Summoning visual poetry from wave upon wave of spiraling lines, Cy Twombly’s Untitled unites paradigms of text and image to mesmerizing effect. Oscillating between the subjectivity of the gesture and the repeated motions of a mechanical exercise, Twombly’s delicate pencil lines seem to vibrate with focused concentration and creative energy. Dating from 1969, the work juxtaposes dark graphite, delicate white gouache and heavily opaque house paint to create a work of striking originality. Describing himself as a draughtsman and pencil as his favorite medium, works such as this were made for and of themselves, never as a preparation for a painting or sculpture. “I don’t do drawings when I paint,” he once said. “It’s another state of mind”. (C. Twombly, quoted n “History Behind the Thought: Interview with Nicholas Serota,” 2007, Cy Twombly. Cycles and Seasons, exh. cat. Tate, London, 2008).
Untitled is unusual in being deliberately divided, very subtly, into two sections. The top portion of the sheet is folded over; leaving a fine horizontal shadow that is created when they meet. The subdivision of the picture plane with a single slender line was a metaphorical device that Twombly had used on occasion before to suggest the relationship between higher and lower realms; between heaven and earth; between sea and sky. “Lines have a great effect on paintings. They give great emphasis. There’s a line in Archilocos, who is my favorite poet, a general, a mercenary: “Leaving Paphos rimmed with waves, rimmed” ...It may not sound interesting to you but it’s central to me. I’m a Mediterranean painter” (C. Twombly, quoted n “History Behind the Thought: Interview with Nicholas Serota,” 2007, Cy Twombly. Cycles and Seasons, exh. cat. Tate, London, 2008).
Although seemingly divided, the composition is united by the vigorous gray lines that loop rhythmically and consistently across the surface of both sheets of paper. Their horizontal rows clip and collide into each other and yet stay distinct, like sentences written across a page. Under the influence of Twombly’s artistic hand, the highly worked surface becomes a multi-layered experience. Upon an initial gray ground, Twombly lays down successive layers of white paint, then while still wet, the artist drags a blunt instrument across the surface causing the loops and swirls to form in the pale upper layer, revealing the gray beneath. In addition once the surface is dry Twombly then repeats the process using a graphite pencil, this time leaving the mark to sit on top of the now dry white paint. Once complete, these three layers become entwined, resulting in a surface that is at once, rich and luxuriant. Akin to handwriting, the motif is formulaic, but it is not mechanical. There are areas where the lines are clear and determined, and there are places where they have become barely visible or have been deliberately obscured. Where the lines have been reduced to mere trace by a white gouache overlay, Untitled becomes a palimpsest. Echoing the sense of ritualized learning techniques evoked by the repeated loops of the motif, the work is reminiscent of a well-thumbed manuscript or a script waiting to be deciphered, rich with the promise of knowledge.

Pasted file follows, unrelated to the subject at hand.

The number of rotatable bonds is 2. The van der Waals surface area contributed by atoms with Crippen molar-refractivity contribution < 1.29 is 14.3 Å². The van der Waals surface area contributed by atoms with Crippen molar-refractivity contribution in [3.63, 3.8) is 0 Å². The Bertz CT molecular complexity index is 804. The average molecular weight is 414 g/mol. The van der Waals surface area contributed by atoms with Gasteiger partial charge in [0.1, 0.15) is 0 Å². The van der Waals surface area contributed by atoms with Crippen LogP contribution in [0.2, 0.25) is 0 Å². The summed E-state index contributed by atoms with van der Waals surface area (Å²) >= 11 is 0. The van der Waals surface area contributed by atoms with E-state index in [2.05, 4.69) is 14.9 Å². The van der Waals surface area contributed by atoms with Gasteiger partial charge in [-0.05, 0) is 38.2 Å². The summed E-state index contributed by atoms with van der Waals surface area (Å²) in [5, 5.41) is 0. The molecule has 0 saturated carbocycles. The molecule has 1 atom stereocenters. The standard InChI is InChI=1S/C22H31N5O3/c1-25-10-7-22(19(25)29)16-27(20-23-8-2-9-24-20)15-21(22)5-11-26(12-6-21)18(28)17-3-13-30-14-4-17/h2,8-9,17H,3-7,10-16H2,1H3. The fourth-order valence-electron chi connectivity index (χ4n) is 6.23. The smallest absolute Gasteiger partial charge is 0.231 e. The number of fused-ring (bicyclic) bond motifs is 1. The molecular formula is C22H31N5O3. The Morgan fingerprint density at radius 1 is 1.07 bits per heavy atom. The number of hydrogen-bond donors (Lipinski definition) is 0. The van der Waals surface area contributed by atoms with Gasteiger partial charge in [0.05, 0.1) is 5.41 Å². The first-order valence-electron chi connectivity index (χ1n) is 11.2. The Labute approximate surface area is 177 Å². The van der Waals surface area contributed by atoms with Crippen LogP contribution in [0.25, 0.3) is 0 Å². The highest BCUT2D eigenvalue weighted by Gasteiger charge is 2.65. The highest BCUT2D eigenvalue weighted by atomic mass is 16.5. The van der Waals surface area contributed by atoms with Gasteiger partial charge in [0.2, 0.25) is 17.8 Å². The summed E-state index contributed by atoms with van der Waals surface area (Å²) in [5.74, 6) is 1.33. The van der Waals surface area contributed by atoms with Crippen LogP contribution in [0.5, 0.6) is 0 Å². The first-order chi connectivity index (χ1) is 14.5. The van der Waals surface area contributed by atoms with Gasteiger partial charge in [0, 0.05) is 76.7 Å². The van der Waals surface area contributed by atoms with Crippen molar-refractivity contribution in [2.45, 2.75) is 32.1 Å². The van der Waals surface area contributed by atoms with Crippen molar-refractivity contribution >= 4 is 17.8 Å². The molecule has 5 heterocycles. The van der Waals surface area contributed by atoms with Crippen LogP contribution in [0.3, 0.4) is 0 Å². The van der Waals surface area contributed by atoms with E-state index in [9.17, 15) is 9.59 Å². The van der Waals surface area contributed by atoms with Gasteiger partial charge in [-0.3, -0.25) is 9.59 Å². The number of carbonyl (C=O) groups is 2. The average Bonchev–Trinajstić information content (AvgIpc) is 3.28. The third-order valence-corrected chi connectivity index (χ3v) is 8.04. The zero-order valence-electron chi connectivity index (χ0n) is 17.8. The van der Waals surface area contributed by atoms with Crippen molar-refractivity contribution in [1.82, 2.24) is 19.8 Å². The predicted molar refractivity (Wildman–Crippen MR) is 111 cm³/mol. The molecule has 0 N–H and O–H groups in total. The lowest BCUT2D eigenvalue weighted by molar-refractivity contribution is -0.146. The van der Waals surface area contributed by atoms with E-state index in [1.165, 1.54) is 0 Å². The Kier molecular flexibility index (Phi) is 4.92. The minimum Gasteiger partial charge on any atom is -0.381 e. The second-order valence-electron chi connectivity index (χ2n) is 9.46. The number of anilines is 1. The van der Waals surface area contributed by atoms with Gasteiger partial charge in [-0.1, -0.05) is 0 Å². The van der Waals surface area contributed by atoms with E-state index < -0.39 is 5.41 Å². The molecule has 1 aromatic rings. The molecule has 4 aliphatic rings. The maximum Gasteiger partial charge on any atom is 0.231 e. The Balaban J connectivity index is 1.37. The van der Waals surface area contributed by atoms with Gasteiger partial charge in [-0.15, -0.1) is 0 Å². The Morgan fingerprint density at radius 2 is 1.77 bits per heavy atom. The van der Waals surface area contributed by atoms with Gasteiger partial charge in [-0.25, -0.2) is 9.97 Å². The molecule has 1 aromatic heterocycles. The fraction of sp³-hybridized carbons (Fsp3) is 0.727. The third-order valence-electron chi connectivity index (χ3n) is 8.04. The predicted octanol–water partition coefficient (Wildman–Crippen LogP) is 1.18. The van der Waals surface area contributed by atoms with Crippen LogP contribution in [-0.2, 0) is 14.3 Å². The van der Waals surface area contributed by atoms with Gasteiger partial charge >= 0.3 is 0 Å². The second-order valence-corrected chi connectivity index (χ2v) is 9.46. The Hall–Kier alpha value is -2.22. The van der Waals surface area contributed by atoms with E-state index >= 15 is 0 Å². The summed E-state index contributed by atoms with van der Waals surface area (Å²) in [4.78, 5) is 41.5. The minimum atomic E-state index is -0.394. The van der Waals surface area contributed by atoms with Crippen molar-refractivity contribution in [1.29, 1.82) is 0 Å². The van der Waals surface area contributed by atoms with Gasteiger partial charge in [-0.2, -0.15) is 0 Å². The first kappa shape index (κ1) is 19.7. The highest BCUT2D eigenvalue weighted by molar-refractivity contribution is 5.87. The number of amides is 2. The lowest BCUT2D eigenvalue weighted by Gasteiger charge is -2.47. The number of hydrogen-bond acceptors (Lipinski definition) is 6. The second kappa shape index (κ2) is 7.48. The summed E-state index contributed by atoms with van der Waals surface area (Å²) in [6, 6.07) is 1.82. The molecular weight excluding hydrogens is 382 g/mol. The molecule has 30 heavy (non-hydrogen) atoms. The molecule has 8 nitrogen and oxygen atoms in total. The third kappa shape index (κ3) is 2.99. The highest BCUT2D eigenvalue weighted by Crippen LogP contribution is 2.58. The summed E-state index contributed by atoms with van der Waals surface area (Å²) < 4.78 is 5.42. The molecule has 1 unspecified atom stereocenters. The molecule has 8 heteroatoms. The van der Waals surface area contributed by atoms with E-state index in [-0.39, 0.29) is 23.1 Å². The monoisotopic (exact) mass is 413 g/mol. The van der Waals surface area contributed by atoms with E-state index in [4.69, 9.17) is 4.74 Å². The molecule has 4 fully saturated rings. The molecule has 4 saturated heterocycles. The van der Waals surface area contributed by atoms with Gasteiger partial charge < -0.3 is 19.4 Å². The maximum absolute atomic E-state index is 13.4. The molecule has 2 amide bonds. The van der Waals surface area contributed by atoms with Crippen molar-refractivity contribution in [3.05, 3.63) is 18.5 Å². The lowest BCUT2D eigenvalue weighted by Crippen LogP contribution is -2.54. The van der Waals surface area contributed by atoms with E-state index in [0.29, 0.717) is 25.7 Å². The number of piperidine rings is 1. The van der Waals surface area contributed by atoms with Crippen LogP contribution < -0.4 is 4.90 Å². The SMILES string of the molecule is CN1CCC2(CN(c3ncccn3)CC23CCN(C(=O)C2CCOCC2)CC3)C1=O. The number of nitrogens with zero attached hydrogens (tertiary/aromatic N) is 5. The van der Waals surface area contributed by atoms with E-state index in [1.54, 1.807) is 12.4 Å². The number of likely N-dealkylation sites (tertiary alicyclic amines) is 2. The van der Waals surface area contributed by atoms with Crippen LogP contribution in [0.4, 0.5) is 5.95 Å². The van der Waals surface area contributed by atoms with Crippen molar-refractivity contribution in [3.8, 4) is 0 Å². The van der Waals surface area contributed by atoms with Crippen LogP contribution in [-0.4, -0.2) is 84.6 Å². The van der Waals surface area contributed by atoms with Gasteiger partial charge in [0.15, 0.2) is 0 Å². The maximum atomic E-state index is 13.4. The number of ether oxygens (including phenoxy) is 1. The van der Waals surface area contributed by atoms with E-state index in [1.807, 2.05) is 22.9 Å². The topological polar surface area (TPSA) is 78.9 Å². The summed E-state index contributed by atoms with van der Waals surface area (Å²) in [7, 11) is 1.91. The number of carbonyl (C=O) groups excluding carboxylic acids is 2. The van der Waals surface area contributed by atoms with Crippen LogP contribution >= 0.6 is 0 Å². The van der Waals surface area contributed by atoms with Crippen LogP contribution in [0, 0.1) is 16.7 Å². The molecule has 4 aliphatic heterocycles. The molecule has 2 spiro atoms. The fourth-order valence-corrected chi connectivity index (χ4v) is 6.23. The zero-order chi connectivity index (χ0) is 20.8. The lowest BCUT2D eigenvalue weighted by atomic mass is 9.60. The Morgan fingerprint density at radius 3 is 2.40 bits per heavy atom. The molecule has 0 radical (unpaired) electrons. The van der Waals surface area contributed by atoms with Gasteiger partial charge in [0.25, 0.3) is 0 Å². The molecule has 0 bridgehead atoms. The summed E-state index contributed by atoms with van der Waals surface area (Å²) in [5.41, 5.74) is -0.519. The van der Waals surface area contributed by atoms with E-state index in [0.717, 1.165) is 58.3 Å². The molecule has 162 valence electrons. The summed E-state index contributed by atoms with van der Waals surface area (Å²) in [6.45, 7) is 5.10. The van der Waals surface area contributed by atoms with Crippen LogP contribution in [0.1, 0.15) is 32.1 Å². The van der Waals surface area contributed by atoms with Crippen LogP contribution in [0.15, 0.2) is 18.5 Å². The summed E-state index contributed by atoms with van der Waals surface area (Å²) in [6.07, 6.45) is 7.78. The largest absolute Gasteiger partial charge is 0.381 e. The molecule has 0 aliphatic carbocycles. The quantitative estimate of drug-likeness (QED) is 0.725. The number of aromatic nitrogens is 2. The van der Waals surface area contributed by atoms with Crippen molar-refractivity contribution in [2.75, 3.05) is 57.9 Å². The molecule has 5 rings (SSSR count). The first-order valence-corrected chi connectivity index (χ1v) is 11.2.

Although born in Lexington, Virginia, by 1969 Twombly had lived for over a decade in Rome. Untitled revives some of the themes—the ascetic, undulating pencil lines and the bold simplicity of the background—that had preoccupied him after his initial move to Italy, in particular the group of drawings he called Poems to the Sea. Made in a small, whitewashed fishing village on the coast of the Mediterranean just after he was married, the series reflects Twombly’s interest in what he described as the “symbolic whiteness” contained within the poetry of Stéphane Mallarmé as well as the influence of the sea. “The Mediterranean… is always just white, white, white,” he said many years later. (C. Twombly in an interview with D. Sylvester, “Cy Twombly (2000),” in Interviews with American Artists, New Haven and London, 2001). White continued to dominate his work of the late 1950s and early 1960s—to the point that the marks became subsumed by it—as if he allowed the bright sunlight of his adopted home to seep into his work. Surrounded by sunlit marble columns in Rome, whiteness had become a manifesto and a muse. “White paint is my marble,” he told David Sylvester.